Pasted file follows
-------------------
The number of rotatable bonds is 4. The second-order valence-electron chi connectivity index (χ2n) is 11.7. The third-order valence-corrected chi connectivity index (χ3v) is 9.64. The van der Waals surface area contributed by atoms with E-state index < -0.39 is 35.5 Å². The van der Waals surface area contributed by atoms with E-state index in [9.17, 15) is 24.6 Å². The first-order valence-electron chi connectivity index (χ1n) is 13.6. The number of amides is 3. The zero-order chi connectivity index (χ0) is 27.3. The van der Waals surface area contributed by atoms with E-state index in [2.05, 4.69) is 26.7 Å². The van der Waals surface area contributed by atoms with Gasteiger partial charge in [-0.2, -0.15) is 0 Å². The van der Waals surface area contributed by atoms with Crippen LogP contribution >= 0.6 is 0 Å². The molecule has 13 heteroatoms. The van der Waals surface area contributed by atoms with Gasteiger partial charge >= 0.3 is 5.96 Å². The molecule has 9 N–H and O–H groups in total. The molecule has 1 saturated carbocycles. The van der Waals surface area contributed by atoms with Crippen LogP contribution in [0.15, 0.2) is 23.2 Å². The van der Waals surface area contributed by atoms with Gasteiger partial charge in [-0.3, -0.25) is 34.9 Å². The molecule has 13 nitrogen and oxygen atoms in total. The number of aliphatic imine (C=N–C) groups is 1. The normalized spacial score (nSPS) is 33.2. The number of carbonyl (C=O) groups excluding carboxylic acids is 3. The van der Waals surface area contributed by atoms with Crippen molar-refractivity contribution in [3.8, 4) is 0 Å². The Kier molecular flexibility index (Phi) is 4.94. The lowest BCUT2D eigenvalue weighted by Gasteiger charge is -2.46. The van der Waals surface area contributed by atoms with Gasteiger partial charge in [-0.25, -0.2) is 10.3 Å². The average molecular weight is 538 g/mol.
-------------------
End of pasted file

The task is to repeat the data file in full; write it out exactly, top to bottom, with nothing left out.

The number of rotatable bonds is 4. The second-order valence-electron chi connectivity index (χ2n) is 11.7. The third-order valence-corrected chi connectivity index (χ3v) is 9.64. The van der Waals surface area contributed by atoms with E-state index < -0.39 is 35.5 Å². The van der Waals surface area contributed by atoms with E-state index in [9.17, 15) is 24.6 Å². The first-order valence-electron chi connectivity index (χ1n) is 13.6. The number of amides is 3. The zero-order chi connectivity index (χ0) is 27.3. The van der Waals surface area contributed by atoms with E-state index in [2.05, 4.69) is 26.7 Å². The van der Waals surface area contributed by atoms with Gasteiger partial charge in [-0.2, -0.15) is 0 Å². The van der Waals surface area contributed by atoms with Crippen LogP contribution >= 0.6 is 0 Å². The molecule has 13 heteroatoms. The van der Waals surface area contributed by atoms with Gasteiger partial charge >= 0.3 is 5.96 Å². The molecule has 9 N–H and O–H groups in total. The molecule has 1 saturated carbocycles. The van der Waals surface area contributed by atoms with Crippen LogP contribution in [0.15, 0.2) is 23.2 Å². The van der Waals surface area contributed by atoms with Gasteiger partial charge in [-0.3, -0.25) is 34.9 Å². The molecule has 13 nitrogen and oxygen atoms in total. The number of aliphatic imine (C=N–C) groups is 1. The normalized spacial score (nSPS) is 33.2. The number of carbonyl (C=O) groups excluding carboxylic acids is 3. The van der Waals surface area contributed by atoms with Crippen molar-refractivity contribution in [3.8, 4) is 0 Å². The Kier molecular flexibility index (Phi) is 4.94. The lowest BCUT2D eigenvalue weighted by Gasteiger charge is -2.46. The van der Waals surface area contributed by atoms with Gasteiger partial charge in [-0.25, -0.2) is 10.3 Å². The average molecular weight is 538 g/mol.